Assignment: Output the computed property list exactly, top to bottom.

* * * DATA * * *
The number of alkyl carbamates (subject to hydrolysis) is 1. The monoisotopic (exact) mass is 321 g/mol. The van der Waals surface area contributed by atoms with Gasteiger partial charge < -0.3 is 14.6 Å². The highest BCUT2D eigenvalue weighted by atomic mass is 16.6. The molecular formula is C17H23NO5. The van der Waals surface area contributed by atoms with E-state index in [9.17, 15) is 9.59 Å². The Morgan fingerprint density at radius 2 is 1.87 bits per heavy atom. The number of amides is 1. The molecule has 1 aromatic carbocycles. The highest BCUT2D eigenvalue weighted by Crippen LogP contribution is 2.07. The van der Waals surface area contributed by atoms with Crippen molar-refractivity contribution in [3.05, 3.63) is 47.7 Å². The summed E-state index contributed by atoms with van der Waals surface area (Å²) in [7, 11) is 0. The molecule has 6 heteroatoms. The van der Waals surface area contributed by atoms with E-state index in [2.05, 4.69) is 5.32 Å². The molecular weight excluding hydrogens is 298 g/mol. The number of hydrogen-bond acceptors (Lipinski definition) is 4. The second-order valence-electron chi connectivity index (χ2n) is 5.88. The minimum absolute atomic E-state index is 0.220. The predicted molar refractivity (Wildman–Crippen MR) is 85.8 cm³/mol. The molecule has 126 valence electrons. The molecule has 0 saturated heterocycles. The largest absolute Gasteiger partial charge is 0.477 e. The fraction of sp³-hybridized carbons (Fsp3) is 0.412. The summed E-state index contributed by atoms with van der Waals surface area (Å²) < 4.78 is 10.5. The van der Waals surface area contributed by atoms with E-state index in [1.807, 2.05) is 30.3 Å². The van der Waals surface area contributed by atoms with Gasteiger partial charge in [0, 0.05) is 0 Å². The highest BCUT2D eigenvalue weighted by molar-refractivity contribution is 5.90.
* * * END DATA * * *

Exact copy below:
The number of alkyl carbamates (subject to hydrolysis) is 1. The monoisotopic (exact) mass is 321 g/mol. The van der Waals surface area contributed by atoms with Gasteiger partial charge < -0.3 is 14.6 Å². The highest BCUT2D eigenvalue weighted by atomic mass is 16.6. The molecular formula is C17H23NO5. The van der Waals surface area contributed by atoms with E-state index in [9.17, 15) is 9.59 Å². The Morgan fingerprint density at radius 2 is 1.87 bits per heavy atom. The number of amides is 1. The molecule has 1 aromatic carbocycles. The highest BCUT2D eigenvalue weighted by Crippen LogP contribution is 2.07. The van der Waals surface area contributed by atoms with Crippen molar-refractivity contribution in [3.05, 3.63) is 47.7 Å². The summed E-state index contributed by atoms with van der Waals surface area (Å²) in [7, 11) is 0. The molecule has 6 heteroatoms. The van der Waals surface area contributed by atoms with E-state index in [2.05, 4.69) is 5.32 Å². The molecular weight excluding hydrogens is 298 g/mol. The number of hydrogen-bond acceptors (Lipinski definition) is 4. The second-order valence-electron chi connectivity index (χ2n) is 5.88. The minimum absolute atomic E-state index is 0.220. The predicted molar refractivity (Wildman–Crippen MR) is 85.8 cm³/mol. The molecule has 126 valence electrons. The molecule has 0 saturated heterocycles. The largest absolute Gasteiger partial charge is 0.477 e. The fraction of sp³-hybridized carbons (Fsp3) is 0.412. The summed E-state index contributed by atoms with van der Waals surface area (Å²) < 4.78 is 10.5. The van der Waals surface area contributed by atoms with E-state index in [1.807, 2.05) is 30.3 Å². The van der Waals surface area contributed by atoms with Gasteiger partial charge in [0, 0.05) is 0 Å². The highest BCUT2D eigenvalue weighted by molar-refractivity contribution is 5.90.